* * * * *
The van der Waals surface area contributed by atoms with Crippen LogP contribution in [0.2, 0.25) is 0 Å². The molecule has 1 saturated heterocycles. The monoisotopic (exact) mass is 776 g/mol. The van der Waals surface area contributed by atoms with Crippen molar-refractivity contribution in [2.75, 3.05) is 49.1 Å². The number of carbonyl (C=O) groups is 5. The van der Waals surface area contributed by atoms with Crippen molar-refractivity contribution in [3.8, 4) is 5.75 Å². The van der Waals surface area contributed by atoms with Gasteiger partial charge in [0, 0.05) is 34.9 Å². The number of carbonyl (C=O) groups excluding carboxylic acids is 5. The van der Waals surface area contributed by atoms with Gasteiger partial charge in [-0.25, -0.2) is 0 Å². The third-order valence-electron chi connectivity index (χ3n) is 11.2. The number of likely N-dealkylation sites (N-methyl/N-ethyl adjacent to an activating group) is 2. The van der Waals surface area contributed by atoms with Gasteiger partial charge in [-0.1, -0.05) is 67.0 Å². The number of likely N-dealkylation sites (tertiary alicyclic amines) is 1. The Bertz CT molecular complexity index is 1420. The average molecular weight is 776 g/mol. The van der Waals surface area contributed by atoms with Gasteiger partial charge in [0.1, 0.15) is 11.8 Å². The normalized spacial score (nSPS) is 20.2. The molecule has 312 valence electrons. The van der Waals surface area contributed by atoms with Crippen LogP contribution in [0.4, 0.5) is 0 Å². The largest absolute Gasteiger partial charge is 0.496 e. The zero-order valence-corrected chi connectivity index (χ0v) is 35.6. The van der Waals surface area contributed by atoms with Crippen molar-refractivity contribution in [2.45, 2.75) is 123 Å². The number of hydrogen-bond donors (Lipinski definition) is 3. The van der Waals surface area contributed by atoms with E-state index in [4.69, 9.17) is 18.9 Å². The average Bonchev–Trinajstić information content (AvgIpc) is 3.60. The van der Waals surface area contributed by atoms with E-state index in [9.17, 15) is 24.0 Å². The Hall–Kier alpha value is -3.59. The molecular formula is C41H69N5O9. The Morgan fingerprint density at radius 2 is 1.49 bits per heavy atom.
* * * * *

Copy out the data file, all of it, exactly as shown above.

The van der Waals surface area contributed by atoms with Crippen LogP contribution in [0.2, 0.25) is 0 Å². The molecule has 1 saturated heterocycles. The monoisotopic (exact) mass is 776 g/mol. The van der Waals surface area contributed by atoms with Crippen molar-refractivity contribution in [2.75, 3.05) is 49.1 Å². The number of carbonyl (C=O) groups is 5. The van der Waals surface area contributed by atoms with Crippen molar-refractivity contribution in [3.8, 4) is 5.75 Å². The van der Waals surface area contributed by atoms with Gasteiger partial charge in [0, 0.05) is 34.9 Å². The number of carbonyl (C=O) groups excluding carboxylic acids is 5. The van der Waals surface area contributed by atoms with Gasteiger partial charge in [-0.25, -0.2) is 0 Å². The third-order valence-electron chi connectivity index (χ3n) is 11.2. The number of likely N-dealkylation sites (N-methyl/N-ethyl adjacent to an activating group) is 2. The van der Waals surface area contributed by atoms with Gasteiger partial charge in [-0.1, -0.05) is 67.0 Å². The number of likely N-dealkylation sites (tertiary alicyclic amines) is 1. The Bertz CT molecular complexity index is 1420. The average molecular weight is 776 g/mol. The van der Waals surface area contributed by atoms with Gasteiger partial charge in [0.1, 0.15) is 11.8 Å². The normalized spacial score (nSPS) is 20.2. The molecule has 312 valence electrons. The van der Waals surface area contributed by atoms with Crippen LogP contribution in [0.4, 0.5) is 0 Å². The largest absolute Gasteiger partial charge is 0.496 e. The zero-order valence-corrected chi connectivity index (χ0v) is 35.6. The van der Waals surface area contributed by atoms with Crippen molar-refractivity contribution in [2.45, 2.75) is 123 Å². The number of hydrogen-bond donors (Lipinski definition) is 3. The van der Waals surface area contributed by atoms with E-state index in [4.69, 9.17) is 18.9 Å². The average Bonchev–Trinajstić information content (AvgIpc) is 3.60. The van der Waals surface area contributed by atoms with E-state index in [9.17, 15) is 24.0 Å². The Hall–Kier alpha value is -3.59. The molecular formula is C41H69N5O9. The Morgan fingerprint density at radius 2 is 1.49 bits per heavy atom.